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November 2019
Review

Middle Kids - Lost Friends

‘Lost Friends’ is a cocktail of infectious indie-pop and alt-country that packs a punch.
Middle Kids - Lost Friends
Published: 1:38 pm, April 11, 2018
‘Lost Friends’ is a cocktail of infectious indie-pop and alt-country that packs a punch.

Label: Lucky Number
Released: 4th May 2018
Rating: ★★★★

What happens when you take a Stevie Nicks-inspired vocalist with an alt-country croon and soak their vocals in glorious indie-pop stripped straight from the burning suns of the Australian summer? Middle Kids happen, that’s what.

Coming a little over a year after their self-titled EP, Middle Kids’ full-length debut ‘Lost Friends’ is a cocktail of infectious indie-pop and alt-country that packs a punch, with harmony-heavy hook-laden choruses that linger long in your ears and wrap around your brain that act as the cherries on top.

Shining the limelight directly on vocalist Hannah Joy, ‘Lost Friends’ is a collection of carefully curated narratives exploring the day-to-day lives of optimists living in a pessimistic world, wrapped up in layers of jangly riffs that roll off the tongue like a perfectly-timed pun, their hooks hitting you with authority. Joy’s Stevie Nicks-tinged indie-meets-country croon is a delightful breath of fresh air in a genre as overflowing with the same sound as the internet is with trolls.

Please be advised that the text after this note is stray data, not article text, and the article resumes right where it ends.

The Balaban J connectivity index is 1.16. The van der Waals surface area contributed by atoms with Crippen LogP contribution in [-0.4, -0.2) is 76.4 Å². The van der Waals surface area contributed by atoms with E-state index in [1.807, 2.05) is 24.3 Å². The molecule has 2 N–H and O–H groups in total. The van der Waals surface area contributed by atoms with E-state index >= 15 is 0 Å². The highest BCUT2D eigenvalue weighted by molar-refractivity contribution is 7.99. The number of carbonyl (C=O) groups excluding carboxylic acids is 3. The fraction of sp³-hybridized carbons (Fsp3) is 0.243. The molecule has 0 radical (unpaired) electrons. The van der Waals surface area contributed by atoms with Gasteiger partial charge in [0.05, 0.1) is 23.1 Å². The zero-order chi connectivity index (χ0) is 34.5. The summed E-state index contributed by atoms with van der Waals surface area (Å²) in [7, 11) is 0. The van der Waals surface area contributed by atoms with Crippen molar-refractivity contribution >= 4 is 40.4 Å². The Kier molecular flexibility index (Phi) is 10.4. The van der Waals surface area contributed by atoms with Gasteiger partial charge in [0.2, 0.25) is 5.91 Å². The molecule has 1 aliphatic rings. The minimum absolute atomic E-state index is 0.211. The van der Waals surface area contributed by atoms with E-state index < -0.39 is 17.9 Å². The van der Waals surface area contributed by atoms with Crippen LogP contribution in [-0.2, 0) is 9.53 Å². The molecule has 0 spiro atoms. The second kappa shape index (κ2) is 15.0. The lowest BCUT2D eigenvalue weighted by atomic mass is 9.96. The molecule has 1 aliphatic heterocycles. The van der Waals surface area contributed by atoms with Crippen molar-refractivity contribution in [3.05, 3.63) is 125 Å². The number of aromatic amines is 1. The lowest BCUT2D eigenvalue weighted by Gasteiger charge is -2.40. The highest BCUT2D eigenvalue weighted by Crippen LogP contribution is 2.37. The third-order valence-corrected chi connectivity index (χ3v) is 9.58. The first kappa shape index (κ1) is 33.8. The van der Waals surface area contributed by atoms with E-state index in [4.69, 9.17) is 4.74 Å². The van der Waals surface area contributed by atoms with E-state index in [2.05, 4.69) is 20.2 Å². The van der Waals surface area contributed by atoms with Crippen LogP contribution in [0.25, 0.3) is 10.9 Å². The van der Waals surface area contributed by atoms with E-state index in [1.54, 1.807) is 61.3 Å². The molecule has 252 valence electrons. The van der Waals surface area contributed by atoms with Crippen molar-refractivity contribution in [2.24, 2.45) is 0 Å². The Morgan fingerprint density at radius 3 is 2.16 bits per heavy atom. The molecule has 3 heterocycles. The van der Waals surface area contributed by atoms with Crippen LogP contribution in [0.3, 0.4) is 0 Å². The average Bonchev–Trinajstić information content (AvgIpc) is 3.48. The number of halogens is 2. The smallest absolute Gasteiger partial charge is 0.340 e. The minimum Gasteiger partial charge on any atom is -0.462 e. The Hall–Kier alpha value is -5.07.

‘Lost Friends’ crux is its ability to bubble and build like a New Years’ Fireworks display, simmering softly as each song starts before exploding into arena-ready sing-alongs seconds later, ending in extravagant finales. Bookending the record are perhaps two of the more ambitious cuts, the alt-country jangle of opener ‘Bought It’ and the electro-fuzz of the post-disco ballad closer ‘So Long Farewell I’m Gone,’ which ultimately guide the record's pace to and fro between soft reflection and raucous explosiveness.

Joy’s wittily coy lyricism is driven across plains of indie-pop revivalism, alt-country Mountains and rolling hills of raucous distorting fuzzy riffs. Middle Kids’ hit you in the feels and make you dance with joy simultaneously, and it’s a pleasure to behold.

Alongside the likes of Tame Impala, Courtney Barnett, and The Temper Trap, with ‘Lost Friends’, Middle Kids join a pantheon of Australian exports who mess with formulaic indie-pop in wonderful colourful ways, leaving you singing along for hours. Jack Press

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